Disk cloning redux

Preston Hagar prestonh at gmail.com
Tue Feb 10 16:15:06 CST 2009


On Fri, Jan 23, 2009 at 7:17 AM, Dimitri Yioulos <dyioulos at firstbhph.com> wrote:
> Hi, folks.
>
> At the risk of earning your scorn and enmity, I'd like to ask once more about
> how I might proceed with a disk cloning project.  I have certainly
> appreciated everyone's feedback, but am not sure I've gotten a definitive
> solution  Once again, here are the key
>
> -- system to be cloned is remote; no access but for minor tasks (e.g. hard
> reboot)
> -- system resides in its entirety on sda
> -- need faithful reproduction of sda on sdb in order to save Ensim
> installation, and as DR mechanism
> -- no RAID or LVM on system
> -- down time not an option (so not able to use Clonezilla, G4L, etc.)
> -- active MySQL databases
> -- have heard/read that:
>         * dd shouldn't be used on systems with open files
>         * creating software RAID post-system installation may lead to data
> loss
>
> But, because I've also read/heard that others have used dd for this purpose,
> I'm still leaning toward it.
>
> Any final thoughts, ideas, tips, tricks, etc.  Or, again, am I SOL?
>
> And again, thanks for your patience and input.
>
> Dimitri
>
> --

I think a major issue with attempting what you are trying is the fact
that you are trying to copy live data.  In the process of
copying/cloning the live data, thing could and would likely change
making the version you just copied invalid.  One idea that you might
try, although I would highly recommend testing it on another
non-production server first would be to use cp -a.  I have, with much
success, cloned systems by booting to a live cd, mounting the old
partition and the new one, using cp -a to copy from one to the other,
fixing /etc/fstab (if needed) and fixing and then reinstalling grub on
the new disk, similar to what is outlined here:

http://beans.seartipy.com/2006/09/24/moving-a-gnulinux-installation-to-a-different-partition/

The difference here is that you cannot reboot your system to a live cd
(and have your production services be down).  My thinking is to try
the following (again test this out first, I am not sure if it will
work).


* First, on the production server, shut down anything you can get away
with (if there is anything).
* Mount sdb somewhere, say /mnt/sdb.
* Copy your system from / to /mnt/sdb using cp -a , normally you could
just do something like cp -a /mnt/sda/* /mnt/sdb/ but since you are on
a live system, and you have to mount sdb somewhere under /, you will
have to cp the folders in / by listings them, omitting /mnt and
possibly /dev (which should get recreated on reboot).  So, for
example, you would start with cp -a /bin /mnt/sdb/*
*  Once everything was copied, you could do a msqldump of your
databases and copy them over to /mnt/sdb somewhere
*  Next copy any other data files that might have changed.
*  Edit the fstab on /mnt/sdb/etc/fstab to make sure the correct drive
sdb is showing up as the / partition.  Assuming you use grub to boot,
I would edit the menu.lst in /mnt/sdb/boot/grub/menu.lst make sdb the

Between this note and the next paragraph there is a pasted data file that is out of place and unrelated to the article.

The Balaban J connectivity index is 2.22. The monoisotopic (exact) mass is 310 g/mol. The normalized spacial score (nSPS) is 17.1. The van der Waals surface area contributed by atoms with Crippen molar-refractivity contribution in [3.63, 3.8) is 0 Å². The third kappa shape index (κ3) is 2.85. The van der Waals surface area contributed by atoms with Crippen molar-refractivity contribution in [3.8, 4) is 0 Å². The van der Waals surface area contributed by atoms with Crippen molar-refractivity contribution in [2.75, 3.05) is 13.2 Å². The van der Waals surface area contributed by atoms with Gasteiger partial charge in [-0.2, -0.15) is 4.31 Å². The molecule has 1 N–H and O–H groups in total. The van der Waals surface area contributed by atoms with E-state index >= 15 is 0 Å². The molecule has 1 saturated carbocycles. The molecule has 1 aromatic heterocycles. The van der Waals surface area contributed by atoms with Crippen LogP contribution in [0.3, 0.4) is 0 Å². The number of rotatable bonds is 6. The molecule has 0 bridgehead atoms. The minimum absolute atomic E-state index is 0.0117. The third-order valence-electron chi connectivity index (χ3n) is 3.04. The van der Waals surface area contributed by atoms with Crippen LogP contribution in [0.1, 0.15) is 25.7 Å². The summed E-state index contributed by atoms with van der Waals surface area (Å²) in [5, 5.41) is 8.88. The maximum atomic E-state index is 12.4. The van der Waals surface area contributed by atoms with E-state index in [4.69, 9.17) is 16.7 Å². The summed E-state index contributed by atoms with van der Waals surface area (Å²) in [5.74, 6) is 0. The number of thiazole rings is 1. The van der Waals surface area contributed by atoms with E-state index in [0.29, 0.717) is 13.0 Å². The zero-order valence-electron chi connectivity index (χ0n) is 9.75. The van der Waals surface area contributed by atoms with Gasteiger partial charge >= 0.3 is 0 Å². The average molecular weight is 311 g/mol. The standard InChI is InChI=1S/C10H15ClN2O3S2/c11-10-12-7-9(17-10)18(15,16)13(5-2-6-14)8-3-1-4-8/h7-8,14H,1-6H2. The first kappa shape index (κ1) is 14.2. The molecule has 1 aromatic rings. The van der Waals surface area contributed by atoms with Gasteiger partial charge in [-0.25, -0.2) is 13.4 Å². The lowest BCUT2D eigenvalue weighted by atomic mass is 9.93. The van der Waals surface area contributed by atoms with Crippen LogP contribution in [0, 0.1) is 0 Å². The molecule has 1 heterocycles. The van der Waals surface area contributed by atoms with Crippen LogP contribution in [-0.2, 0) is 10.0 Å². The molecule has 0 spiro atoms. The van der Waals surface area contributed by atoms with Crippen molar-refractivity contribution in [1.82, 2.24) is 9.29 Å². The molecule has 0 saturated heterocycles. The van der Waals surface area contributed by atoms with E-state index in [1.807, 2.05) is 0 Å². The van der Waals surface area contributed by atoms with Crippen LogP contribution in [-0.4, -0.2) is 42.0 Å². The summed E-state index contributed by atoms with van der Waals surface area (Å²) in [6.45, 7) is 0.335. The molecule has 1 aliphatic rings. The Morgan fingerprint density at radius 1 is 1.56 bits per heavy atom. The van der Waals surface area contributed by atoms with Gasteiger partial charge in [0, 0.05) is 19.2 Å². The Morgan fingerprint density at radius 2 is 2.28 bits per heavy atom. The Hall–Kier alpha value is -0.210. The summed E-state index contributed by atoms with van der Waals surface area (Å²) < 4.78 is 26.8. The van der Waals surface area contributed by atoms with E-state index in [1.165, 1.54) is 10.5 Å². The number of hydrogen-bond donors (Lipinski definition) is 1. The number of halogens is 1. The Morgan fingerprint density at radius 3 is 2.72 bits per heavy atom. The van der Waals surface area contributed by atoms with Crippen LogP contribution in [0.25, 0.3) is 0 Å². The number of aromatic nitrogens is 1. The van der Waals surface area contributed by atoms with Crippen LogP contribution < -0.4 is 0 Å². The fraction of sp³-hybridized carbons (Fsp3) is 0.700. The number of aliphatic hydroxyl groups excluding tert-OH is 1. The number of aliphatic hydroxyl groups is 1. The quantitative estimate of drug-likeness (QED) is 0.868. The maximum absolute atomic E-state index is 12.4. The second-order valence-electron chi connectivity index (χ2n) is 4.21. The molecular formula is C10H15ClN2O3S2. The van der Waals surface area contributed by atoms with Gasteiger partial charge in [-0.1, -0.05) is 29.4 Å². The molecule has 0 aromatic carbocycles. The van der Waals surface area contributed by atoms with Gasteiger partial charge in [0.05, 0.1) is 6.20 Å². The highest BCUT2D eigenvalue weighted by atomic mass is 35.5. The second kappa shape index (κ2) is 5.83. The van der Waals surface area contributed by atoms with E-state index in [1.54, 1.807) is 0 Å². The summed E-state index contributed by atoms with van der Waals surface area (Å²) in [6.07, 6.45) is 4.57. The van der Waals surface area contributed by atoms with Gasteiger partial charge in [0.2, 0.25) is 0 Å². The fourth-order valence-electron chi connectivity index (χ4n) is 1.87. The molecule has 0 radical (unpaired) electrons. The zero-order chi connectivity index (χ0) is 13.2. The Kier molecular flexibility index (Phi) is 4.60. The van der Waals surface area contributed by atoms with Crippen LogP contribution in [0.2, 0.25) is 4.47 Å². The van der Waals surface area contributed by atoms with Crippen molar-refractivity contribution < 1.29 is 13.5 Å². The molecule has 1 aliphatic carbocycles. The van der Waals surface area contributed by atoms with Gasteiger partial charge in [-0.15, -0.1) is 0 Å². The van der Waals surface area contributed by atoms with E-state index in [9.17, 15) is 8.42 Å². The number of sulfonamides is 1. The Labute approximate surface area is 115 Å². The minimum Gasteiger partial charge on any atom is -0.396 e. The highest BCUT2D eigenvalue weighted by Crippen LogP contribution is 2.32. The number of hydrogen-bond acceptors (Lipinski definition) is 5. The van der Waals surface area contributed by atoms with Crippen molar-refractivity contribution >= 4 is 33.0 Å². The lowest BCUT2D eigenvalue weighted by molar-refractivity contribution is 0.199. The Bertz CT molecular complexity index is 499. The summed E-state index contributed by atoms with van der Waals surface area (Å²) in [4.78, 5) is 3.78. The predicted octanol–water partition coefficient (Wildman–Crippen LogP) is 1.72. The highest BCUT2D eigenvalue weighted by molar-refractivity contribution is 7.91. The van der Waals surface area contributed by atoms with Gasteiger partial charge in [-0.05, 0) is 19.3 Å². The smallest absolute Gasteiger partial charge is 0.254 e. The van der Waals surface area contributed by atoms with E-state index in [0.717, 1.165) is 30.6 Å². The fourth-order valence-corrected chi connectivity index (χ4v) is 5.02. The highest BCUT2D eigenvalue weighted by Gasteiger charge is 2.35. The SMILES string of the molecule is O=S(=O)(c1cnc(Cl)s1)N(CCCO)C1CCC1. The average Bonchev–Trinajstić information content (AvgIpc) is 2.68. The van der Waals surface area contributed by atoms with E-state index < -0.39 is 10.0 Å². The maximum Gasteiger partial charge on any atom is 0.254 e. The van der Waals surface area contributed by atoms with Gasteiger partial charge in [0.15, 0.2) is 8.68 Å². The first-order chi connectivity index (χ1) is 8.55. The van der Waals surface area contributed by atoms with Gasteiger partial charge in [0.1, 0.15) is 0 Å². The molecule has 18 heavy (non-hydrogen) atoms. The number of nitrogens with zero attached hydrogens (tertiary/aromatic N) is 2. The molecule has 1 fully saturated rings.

root drive, then install grub on that drive (make sure to get grubs
weird hard drive numbering straight, it is 0 based so sdb should be
hd1)
*  As a good measure, unmount /mnt/sdb and run an fsck

Once all this was done, in theory, if things went bad, you would just
need to reboot, make sure you booted to the second drive (which in the
case of total drive failure of sda should happen automatically,
although if sda still "works" but won't boot you may need remote hands
to get the system to boot to sdb first.  Once
you booted to sdb, you could then restore the mysql databases from the
dumps since they will almost certainly be corrupt (as a side note,
after all this is done, I would keep sdb mounted and regularly do
mysql dumps to it as well as rsyncs of any other important files that
might change).

Hopefully this would work.  In theory, it should be more or less like
the plug was pulled on the server and then started back up.  Usually
Linux can handle this pretty well, although I would still say it isn't
100% guaranteed.   Like others have said, if you could drop to a lower
init level, then that would help a great deal, although then you would
likely have to shutoff production services.

Anyway, this is just an idea I had when reading your email.  I have
never tried this before on a live system and have no idea if it would
work.  If possible, I would take a similar or identical system that I
had at my physical location, set it up and try this out.  You could
even try, once you had everything copied to sdb, bzipping it up in a
tar archive (the entire partition), scp it to a local server, copy it
to a partition on a blank drive, put that drive in a similar machine,
try to boot and see what happens (remember you will need to run grub
setup again).  If the machine boots, then you can have a pretty good
idea that it might work.  If not, then it might be back to the drawing
board.  Depending on how much data and bandwidth you have, this may
not be an option though.

Hope this helps,

Preston



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